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[Bug 10068] Deprecate noscript

From: <bugzilla@jessica.w3.org>
Date: Tue, 06 Jul 2010 22:01:28 +0000
To: public-html-bugzilla@w3.org
Message-Id: <E1OWGCm-0008VH-6d@jessica.w3.org>
http://www.w3.org/Bugs/Public/show_bug.cgi?id=10068





--- Comment #6 from Shelley Powers <shelleyp@burningbird.net>  2010-07-06 22:01:27 ---
(In reply to comment #5)
> (In reply to comment #0)
> > I think the noscript element should be deprecated, as it's better practice for
> > developers to design pages that work without JavaScript and progressively
> > enhance them using JavaScript, than assume JavaScript is supported and then
> > provide some fall back content if it isn't.
> > From the examples of noscript content we find on the Web, most contain
> > unhelpful information such as "Your browser does not support JavaScript". It's
> > good that it's mentioned for backwards compatibility, but it doesn't really
> > serve a useful purpose, and developers should be discouraged from using it.
> 
> I understand this, but progressive enhancement means the default view in the
> unhelpful examples you have found will probably be "Your browser does not
> support JavaScript" (which is a useful purpose in a sense that it's better than
> saying nothing at all).  And in true spirit of shoddy design,
> JavaScript-enabled users may see this message for a split second, before the
> progressive enhancement takes effect, unlike with noscript, which is invisible
> from the start for such users.  Again this can be avoided, for example if CSS
> is available, but noscript takes care of this from the outset.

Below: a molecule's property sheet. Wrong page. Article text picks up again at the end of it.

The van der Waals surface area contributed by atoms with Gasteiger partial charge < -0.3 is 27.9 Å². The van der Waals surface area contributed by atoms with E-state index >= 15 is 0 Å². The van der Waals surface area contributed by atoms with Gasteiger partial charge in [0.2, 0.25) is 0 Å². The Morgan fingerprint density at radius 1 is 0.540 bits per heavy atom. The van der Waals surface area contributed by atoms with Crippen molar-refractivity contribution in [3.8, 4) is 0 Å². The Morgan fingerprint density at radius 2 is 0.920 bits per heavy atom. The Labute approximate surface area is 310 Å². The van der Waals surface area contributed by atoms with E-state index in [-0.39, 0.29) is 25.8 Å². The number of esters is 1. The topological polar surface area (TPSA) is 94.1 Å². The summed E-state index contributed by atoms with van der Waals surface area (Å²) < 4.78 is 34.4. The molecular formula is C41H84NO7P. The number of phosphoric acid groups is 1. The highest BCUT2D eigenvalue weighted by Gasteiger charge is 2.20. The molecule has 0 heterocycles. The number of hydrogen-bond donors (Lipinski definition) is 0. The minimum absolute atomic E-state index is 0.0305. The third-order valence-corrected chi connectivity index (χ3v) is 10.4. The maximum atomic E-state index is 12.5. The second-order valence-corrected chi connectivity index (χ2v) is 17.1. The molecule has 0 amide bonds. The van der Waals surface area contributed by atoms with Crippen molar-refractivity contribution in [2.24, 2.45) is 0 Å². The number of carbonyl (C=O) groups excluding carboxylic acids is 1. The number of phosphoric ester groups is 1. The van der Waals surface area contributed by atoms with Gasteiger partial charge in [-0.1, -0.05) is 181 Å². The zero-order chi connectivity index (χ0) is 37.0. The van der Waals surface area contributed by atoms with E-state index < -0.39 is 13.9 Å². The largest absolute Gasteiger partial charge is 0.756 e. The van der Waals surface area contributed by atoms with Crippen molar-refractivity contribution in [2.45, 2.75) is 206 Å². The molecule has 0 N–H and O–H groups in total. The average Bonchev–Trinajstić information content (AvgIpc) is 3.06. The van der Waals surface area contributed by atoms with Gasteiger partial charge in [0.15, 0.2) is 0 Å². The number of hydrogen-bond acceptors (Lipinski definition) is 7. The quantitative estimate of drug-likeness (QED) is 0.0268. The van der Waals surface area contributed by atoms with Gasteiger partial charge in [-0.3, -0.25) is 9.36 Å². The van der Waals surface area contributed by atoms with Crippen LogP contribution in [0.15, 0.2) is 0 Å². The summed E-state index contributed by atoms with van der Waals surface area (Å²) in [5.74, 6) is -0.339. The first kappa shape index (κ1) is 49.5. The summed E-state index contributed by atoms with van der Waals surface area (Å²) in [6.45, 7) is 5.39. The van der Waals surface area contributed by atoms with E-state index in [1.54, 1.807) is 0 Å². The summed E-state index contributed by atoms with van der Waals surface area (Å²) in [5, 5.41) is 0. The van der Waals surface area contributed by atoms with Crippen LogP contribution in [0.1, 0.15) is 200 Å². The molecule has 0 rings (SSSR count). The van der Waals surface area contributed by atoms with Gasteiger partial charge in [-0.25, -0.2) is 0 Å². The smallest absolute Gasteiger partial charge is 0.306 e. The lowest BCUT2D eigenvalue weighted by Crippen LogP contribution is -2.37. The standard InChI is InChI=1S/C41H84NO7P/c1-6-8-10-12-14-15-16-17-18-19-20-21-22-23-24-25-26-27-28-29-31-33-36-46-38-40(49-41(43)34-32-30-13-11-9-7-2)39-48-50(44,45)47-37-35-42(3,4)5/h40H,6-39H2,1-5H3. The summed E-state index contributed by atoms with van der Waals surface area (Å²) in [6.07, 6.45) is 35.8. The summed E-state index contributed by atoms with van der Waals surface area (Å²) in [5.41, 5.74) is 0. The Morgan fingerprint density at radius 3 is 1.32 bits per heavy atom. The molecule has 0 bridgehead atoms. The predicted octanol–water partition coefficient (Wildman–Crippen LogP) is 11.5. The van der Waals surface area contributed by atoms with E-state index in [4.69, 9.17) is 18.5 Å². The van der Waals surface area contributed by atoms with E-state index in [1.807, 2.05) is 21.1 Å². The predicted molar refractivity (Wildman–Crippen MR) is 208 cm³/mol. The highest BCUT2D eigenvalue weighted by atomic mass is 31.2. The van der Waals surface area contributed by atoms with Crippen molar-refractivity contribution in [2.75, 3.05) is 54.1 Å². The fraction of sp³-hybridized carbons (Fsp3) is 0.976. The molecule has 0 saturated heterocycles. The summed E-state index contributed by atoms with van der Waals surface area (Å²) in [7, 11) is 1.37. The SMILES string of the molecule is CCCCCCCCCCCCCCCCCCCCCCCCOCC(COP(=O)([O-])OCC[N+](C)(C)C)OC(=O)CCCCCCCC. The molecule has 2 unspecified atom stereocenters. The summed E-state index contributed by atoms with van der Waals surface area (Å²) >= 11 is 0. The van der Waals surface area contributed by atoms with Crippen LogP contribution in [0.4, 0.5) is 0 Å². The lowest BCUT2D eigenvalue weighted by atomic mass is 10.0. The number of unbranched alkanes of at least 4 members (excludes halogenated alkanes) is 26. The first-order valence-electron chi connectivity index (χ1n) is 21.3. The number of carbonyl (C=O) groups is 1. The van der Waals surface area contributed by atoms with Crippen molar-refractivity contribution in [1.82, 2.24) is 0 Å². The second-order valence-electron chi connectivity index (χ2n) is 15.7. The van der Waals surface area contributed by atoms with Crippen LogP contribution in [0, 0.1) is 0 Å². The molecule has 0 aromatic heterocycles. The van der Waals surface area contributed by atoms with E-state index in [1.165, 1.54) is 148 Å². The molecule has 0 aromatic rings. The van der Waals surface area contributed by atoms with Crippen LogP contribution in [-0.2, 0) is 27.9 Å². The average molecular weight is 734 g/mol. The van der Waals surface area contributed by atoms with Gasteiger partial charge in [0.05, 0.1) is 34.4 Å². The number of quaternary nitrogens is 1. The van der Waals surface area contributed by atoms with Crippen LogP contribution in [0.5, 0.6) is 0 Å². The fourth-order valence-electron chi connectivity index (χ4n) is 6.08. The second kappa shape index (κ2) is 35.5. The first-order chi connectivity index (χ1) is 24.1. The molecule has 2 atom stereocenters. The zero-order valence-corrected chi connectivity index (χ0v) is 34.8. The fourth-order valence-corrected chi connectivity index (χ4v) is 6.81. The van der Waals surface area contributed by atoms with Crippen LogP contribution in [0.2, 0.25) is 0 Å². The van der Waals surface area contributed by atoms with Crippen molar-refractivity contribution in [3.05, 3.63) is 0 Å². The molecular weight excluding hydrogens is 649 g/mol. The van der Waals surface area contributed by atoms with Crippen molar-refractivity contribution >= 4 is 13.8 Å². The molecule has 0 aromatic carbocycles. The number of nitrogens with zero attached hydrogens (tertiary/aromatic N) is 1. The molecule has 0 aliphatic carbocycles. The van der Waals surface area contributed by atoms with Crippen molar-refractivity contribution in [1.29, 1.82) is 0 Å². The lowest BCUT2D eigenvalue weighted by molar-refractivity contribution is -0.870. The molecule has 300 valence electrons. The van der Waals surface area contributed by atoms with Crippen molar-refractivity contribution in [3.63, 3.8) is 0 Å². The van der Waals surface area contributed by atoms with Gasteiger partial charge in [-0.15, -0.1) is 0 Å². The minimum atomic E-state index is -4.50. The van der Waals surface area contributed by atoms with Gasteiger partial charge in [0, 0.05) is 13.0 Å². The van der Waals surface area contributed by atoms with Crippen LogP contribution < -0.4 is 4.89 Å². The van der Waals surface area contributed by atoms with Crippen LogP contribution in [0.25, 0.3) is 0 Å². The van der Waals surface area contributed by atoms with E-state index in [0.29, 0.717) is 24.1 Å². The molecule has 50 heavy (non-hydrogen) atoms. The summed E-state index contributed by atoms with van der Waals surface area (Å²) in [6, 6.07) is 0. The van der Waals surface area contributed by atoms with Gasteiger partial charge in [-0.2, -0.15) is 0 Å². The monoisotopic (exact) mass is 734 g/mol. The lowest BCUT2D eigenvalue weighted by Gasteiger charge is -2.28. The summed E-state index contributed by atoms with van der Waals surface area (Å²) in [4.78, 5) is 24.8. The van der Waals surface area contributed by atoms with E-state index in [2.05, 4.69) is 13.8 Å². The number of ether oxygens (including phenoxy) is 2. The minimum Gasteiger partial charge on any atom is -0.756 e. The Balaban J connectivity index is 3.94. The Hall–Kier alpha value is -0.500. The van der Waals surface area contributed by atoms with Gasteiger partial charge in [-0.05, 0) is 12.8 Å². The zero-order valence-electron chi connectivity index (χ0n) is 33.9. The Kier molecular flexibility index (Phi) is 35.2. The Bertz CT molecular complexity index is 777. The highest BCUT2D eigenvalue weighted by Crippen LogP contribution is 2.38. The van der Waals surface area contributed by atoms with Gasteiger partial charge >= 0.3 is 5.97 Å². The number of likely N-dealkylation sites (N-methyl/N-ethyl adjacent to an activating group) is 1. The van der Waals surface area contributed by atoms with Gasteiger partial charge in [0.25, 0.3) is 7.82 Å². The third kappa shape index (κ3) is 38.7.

> 
> In good examples however, we use noscript to replace print buttons and window
> closing buttons, saying things like "please use the print facility provided by
> your browser", or "you may now close this window".  OK, you might be able to
> work around noscript, but noscript is the neatest solution for these cases.
> 
> I'm absolutely aligned with your sentiments incidentally, but I think this
> proposal is dealing with the tool rather than the craftsman.

I have to disagree. I've been working with JavaScript for years, and I've never
seen a good reason for noscript. Especially not when progressive enhancement
showed us a better way to design a web page. 

Progressive enhancement means the page looks and works fine without JavaScript.
Using noscript to say, "Your browser does not support JavaScript" is actually
counter to progressive enhancement. 

You mentioned about saying something like "you can use the print facility..."
That a person can use the browser print facility is a given, whether the page
has JS enabled print or not. They don't need to have text providing this info. 

And if JS is disabled, I doubt we'll have popup windows that need to display a
close button. 

The noscript element is not as bad a design element as blink was--nothing can
be--but it's close.  

I just can't for the life of me think of any good reason for noscript, but I
can think of a whole lot of reasons why it needs to go.

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Received on Tuesday, 6 July 2010 22:01:29 UTC

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